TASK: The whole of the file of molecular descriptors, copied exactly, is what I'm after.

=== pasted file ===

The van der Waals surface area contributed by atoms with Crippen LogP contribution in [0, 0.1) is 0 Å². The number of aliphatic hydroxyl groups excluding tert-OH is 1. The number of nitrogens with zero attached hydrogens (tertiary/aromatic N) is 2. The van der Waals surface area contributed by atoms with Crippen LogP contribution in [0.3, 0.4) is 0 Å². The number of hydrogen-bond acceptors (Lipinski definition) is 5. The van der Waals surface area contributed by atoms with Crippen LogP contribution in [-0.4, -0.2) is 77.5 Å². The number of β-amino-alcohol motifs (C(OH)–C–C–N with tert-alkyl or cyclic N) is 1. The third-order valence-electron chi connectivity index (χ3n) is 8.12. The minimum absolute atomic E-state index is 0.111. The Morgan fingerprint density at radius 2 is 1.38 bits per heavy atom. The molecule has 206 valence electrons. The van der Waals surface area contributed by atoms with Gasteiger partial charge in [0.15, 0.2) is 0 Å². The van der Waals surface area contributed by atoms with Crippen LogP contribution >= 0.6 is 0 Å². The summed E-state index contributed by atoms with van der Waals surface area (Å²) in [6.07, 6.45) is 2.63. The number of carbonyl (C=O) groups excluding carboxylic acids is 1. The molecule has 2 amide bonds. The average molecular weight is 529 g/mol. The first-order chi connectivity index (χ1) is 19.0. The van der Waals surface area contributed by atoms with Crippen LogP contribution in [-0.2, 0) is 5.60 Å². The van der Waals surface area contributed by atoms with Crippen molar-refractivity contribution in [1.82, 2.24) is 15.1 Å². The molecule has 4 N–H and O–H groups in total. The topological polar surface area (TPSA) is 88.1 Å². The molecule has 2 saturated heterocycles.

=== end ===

The van der Waals surface area contributed by atoms with Crippen LogP contribution in [0, 0.1) is 0 Å². The number of aliphatic hydroxyl groups excluding tert-OH is 1. The number of nitrogens with zero attached hydrogens (tertiary/aromatic N) is 2. The van der Waals surface area contributed by atoms with Crippen LogP contribution in [0.3, 0.4) is 0 Å². The number of hydrogen-bond acceptors (Lipinski definition) is 5. The van der Waals surface area contributed by atoms with Crippen LogP contribution in [-0.4, -0.2) is 77.5 Å². The number of β-amino-alcohol motifs (C(OH)–C–C–N with tert-alkyl or cyclic N) is 1. The third-order valence-electron chi connectivity index (χ3n) is 8.12. The minimum absolute atomic E-state index is 0.111. The Morgan fingerprint density at radius 2 is 1.38 bits per heavy atom. The molecule has 206 valence electrons. The van der Waals surface area contributed by atoms with Gasteiger partial charge in [0.15, 0.2) is 0 Å². The van der Waals surface area contributed by atoms with Crippen LogP contribution >= 0.6 is 0 Å². The summed E-state index contributed by atoms with van der Waals surface area (Å²) in [6.07, 6.45) is 2.63. The number of carbonyl (C=O) groups excluding carboxylic acids is 1. The molecule has 2 amide bonds. The average molecular weight is 529 g/mol. The first-order chi connectivity index (χ1) is 19.0. The van der Waals surface area contributed by atoms with Crippen LogP contribution in [-0.2, 0) is 5.60 Å². The van der Waals surface area contributed by atoms with Crippen molar-refractivity contribution in [1.82, 2.24) is 15.1 Å². The molecule has 4 N–H and O–H groups in total. The topological polar surface area (TPSA) is 88.1 Å². The molecule has 2 saturated heterocycles.